Monday, May 28, 2012

Cerebral Palsy

Most of the time, cerebral palsy is the result of something traumatic happening to a child at birth that causes brain damage. Infection like meningitis, bleeding into the brain, or an extended lack of oxygen causes neurological damage to a child's developing brain.

Our little girl - our adopted grandaughter - has cerebral palsy from this kind of injury. But it didn't happen at birth. It happened when she was ten months old when she was shaken and squeezed by her father. During this horrible event, Allie stopped breathing, and had to be artificially assisted to draw breath as paramedics "bagged" her and then, in an intensive care unit in a San Fransisco hospital, by a machine.

Here are some symptoms of cerebral palsy:

  • Doesn't walk or crawl
  • Abnormal muscle tone ("tone" refers to the usually normal ability to flex and relax muscles)
  • Slouching
  • Startles easily
  • Seizures (with Allie, startling often triggers seizures - today that happened five times in four hours)
  • Lies in awkward positions
  • Difficulty feeding, sucking, and swallowing
  • Favors one side of the body over the other
  • Some muscles are over developed and some muscles under developed (Allie has an an abdominal six pack and strength I covet)
  • Bad coordination (this may be inherited from me)
  • Hearing trouble (Allie has acutly sensitive hearing)
  • Vision problems (Allie sees but is seriously visually impaired)
  • Limited range of movement

From time to time, I'm asked questions about Allie's condition and prognosis. Some of you read this blog and know our story. Some of you have just come across this blog maybe randomly or from clicking through my Facebook page or something.

I'll be honest: I'm writing about this here because it's emotionally and spiritually therapeutic. Today was rough because Allie had several seizures. Two of them occurred while having a little get together next door for Memorial Day. A five year old little girl having seizures in the living room brings the mood of the party way down. Our wonderful hostess cried. 

I just hold Allie and talk to her and sing her our song:
Lord prepare me
To be a sanctuary
Pure and holy
Tried and true
With thanksgiving I'll be a living
For You

I don't know what else to do. It's a prayer and a soothing song. I know the Lord hears it. 

I used to get really mad at God for allowing such horror to happen. I'm not sure why I don't get mad any more. I don't have a canned answer for the question "how could a loving God let this happen?" If you have the answer, kindly keep it to yourself because it will probably fall flat unless you've walked through something like this. I'm not trying to be rude. I'm trying to be helpful. But now I'm a little sidetracked. 

I'm not mad at God because this little girl brings my wife and me incredible joy. We love to love her. I'm glad I'm the one who is there when she has seizures. Or is sick. Or can't sleep because her muscles cramp and ache. She's a gift. I can't imagine my life without her in it and I can't imagine my marriage to the Charming and Beautiful Susan if this trial had not come our way. I don't have the answer to how God could have let this happen, but I do know that Allie is the mission God has given us - gifted us - during the second half of our lives. And instead of question Him, I think I'll praise Him.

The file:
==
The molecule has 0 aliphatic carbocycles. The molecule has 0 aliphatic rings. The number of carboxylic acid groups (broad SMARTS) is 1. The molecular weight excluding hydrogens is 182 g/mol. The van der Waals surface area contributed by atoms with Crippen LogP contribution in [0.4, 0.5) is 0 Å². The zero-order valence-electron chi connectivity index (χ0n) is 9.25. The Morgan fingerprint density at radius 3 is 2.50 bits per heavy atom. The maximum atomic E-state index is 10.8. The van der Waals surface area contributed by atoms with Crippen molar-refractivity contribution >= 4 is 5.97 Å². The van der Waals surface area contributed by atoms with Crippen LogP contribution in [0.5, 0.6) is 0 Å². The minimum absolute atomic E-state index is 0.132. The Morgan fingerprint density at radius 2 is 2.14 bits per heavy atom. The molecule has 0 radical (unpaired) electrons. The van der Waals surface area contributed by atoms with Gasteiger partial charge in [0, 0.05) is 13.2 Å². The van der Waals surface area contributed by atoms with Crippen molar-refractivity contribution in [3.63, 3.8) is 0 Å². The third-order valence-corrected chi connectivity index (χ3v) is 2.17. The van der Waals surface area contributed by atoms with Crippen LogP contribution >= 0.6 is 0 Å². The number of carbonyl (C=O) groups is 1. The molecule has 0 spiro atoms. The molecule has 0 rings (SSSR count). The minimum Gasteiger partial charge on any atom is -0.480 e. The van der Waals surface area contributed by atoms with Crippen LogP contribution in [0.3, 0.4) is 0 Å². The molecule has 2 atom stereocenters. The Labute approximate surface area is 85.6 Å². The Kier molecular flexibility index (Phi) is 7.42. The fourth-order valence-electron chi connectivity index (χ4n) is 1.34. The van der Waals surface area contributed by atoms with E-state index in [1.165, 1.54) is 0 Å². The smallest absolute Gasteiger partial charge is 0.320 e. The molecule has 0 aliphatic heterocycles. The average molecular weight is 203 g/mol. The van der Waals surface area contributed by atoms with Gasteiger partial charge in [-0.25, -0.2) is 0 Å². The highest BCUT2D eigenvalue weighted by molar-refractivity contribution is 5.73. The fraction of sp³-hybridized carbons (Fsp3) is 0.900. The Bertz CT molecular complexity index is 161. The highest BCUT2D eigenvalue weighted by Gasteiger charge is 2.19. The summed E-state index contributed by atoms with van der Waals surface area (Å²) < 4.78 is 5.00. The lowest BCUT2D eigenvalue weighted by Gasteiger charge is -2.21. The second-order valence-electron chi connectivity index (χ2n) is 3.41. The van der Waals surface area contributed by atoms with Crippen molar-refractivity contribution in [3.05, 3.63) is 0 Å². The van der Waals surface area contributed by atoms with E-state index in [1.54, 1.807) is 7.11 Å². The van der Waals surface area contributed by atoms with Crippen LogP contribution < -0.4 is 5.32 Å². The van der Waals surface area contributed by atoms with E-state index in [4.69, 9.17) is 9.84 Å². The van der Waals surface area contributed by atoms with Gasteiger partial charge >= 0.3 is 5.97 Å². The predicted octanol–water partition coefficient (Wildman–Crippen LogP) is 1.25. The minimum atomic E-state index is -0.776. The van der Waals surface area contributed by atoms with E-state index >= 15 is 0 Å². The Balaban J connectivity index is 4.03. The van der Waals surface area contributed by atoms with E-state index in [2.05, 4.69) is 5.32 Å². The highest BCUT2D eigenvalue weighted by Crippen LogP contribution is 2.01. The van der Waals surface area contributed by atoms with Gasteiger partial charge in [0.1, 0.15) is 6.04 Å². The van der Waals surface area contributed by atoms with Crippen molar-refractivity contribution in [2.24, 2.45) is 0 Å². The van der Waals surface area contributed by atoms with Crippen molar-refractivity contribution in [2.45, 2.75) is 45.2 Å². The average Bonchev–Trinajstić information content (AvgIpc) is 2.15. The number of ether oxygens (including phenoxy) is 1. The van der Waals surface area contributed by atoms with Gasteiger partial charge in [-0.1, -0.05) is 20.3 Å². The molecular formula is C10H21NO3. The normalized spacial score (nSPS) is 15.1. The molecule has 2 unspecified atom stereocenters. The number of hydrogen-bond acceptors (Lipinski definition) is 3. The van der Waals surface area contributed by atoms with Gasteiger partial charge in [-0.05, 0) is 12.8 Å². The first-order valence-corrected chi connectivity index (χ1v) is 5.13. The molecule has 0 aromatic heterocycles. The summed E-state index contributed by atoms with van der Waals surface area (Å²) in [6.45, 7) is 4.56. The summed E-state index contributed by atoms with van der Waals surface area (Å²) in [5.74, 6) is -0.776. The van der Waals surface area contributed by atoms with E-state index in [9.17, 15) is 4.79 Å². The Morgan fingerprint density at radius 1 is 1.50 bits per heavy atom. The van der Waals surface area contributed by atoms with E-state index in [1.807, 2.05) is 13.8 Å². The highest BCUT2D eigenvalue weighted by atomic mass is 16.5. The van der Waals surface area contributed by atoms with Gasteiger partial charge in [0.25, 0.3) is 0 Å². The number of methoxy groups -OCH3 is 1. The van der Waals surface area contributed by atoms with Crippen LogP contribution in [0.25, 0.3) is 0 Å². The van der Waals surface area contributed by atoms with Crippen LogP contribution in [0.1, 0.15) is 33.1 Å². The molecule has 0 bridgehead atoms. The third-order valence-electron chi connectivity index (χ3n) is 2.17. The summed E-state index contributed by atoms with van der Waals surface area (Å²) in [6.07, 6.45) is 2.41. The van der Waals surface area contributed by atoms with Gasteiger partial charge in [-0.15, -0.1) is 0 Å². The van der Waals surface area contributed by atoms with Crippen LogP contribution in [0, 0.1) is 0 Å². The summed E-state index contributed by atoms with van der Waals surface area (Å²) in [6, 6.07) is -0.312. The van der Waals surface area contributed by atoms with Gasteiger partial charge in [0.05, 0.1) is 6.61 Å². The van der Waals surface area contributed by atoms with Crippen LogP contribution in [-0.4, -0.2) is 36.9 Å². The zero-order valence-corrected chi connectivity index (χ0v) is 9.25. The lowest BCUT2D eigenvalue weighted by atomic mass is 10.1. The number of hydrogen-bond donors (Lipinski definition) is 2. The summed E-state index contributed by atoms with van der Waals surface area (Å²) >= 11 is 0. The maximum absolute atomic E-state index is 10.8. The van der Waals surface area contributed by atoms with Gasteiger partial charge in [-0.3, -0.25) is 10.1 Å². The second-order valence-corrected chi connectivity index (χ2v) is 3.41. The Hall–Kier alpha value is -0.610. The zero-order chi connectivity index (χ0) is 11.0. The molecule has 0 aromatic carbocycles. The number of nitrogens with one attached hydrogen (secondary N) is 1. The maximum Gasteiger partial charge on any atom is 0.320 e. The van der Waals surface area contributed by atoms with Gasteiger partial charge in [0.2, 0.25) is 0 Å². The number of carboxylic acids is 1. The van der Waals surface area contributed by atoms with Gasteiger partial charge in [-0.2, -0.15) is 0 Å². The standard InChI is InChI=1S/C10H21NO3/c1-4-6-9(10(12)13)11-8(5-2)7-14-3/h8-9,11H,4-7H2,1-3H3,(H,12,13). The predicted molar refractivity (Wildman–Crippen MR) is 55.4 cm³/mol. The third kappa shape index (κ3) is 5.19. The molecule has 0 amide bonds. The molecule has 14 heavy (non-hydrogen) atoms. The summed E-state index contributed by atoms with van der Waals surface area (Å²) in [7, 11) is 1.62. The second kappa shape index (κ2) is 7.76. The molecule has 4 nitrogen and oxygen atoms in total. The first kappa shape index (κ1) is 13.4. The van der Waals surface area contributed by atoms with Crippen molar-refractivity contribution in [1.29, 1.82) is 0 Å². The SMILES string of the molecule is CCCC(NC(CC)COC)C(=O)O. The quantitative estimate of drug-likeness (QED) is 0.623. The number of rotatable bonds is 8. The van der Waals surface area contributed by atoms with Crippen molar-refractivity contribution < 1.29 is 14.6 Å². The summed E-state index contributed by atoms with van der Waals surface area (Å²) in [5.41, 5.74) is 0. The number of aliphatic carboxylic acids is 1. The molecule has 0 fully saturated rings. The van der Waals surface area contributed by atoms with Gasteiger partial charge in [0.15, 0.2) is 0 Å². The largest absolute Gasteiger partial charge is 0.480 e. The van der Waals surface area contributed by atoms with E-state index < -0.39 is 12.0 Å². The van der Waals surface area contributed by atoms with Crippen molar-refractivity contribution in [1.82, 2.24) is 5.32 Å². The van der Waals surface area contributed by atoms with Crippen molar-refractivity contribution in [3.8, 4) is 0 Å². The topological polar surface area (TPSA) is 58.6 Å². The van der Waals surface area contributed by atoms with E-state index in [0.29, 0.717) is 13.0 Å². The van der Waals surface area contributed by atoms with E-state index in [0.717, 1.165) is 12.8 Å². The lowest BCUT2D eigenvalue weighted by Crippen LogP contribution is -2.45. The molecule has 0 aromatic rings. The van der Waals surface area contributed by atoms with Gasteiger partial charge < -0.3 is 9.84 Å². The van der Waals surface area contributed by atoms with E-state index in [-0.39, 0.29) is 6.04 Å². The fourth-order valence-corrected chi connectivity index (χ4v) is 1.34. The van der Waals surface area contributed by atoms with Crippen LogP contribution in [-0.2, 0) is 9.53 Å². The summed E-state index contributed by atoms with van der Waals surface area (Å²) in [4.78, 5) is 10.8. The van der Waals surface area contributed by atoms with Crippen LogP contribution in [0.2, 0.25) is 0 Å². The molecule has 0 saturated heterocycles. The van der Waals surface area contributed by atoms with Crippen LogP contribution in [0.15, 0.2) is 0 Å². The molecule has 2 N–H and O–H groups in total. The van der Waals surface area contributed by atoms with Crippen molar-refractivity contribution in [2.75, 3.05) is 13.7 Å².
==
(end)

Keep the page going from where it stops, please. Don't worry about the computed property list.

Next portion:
Vicki said...

Reading this brings back the memories of walking (at a distance) through the horrors of those first weeks, the emotional upheaval for months, maybe years, over the awful thing that happened to Allie and your having to leave your lives in FL behind for a couple of years. They are not happy memories, but I am honored to have been included in the fellowship of suffering and growing.

I have no pat answers for the "why," either. I don't know why God did not heal me, as we'd all hoped, after my back surgery, last year; why the nerve-path pain came back so fully and He did nothing about it--all despite the many, many people who were praying for me.

But I'm glad He left me with the pain, because I stopped praying for healing, after a couple of months, and started asking him to help me to be tuned into this new thing--or, rather, the old thing that He left me with--in my life; what was His purpose, and how did He want to use me, now, at this point in my life, with my more limited activity level. I've learned more about trusting Him, I've learned more patience, in the past year, and I've grown closer to Him in the process. And if experiencing the horrific pain of both pre- and post-surgery will serve to make me any more Christ-like, any more fit for heaven, then I accept it, willingly.

So...maybe all of that is the "why," for me. I don't like the pain or the drugs that I have to take to manage it, but I trust His Heart and know that He still has plans for me.

Isn't He an awesome God?

Oh--and I do love that song. I think you are a sanctuary for Allie--you and Susan both. Bless you all.

Anonymous said...

Hey Bry, thanks for sharing your story. Scott and I are incredibly moved by the grace and strength that God has given to you both in taking care of His child. I love the song you sing to her. It is soothing. It is peaceful. It is God's word that He holds incredibly high and above all things. Love you guys and I can't wait to see us all in glory with Allie in her new glorified body.


Unknown said...

Thanks for the information on cerebral palsy symptoms, and I hope your granddaughter turns out okay, that must have been a very traumatic experience for everyone involved.

Medical Negligence Specialists UK said...

This article can truly touch hearts and change lives! Thank you so much! Keep that strong faith and keep that hope all the time!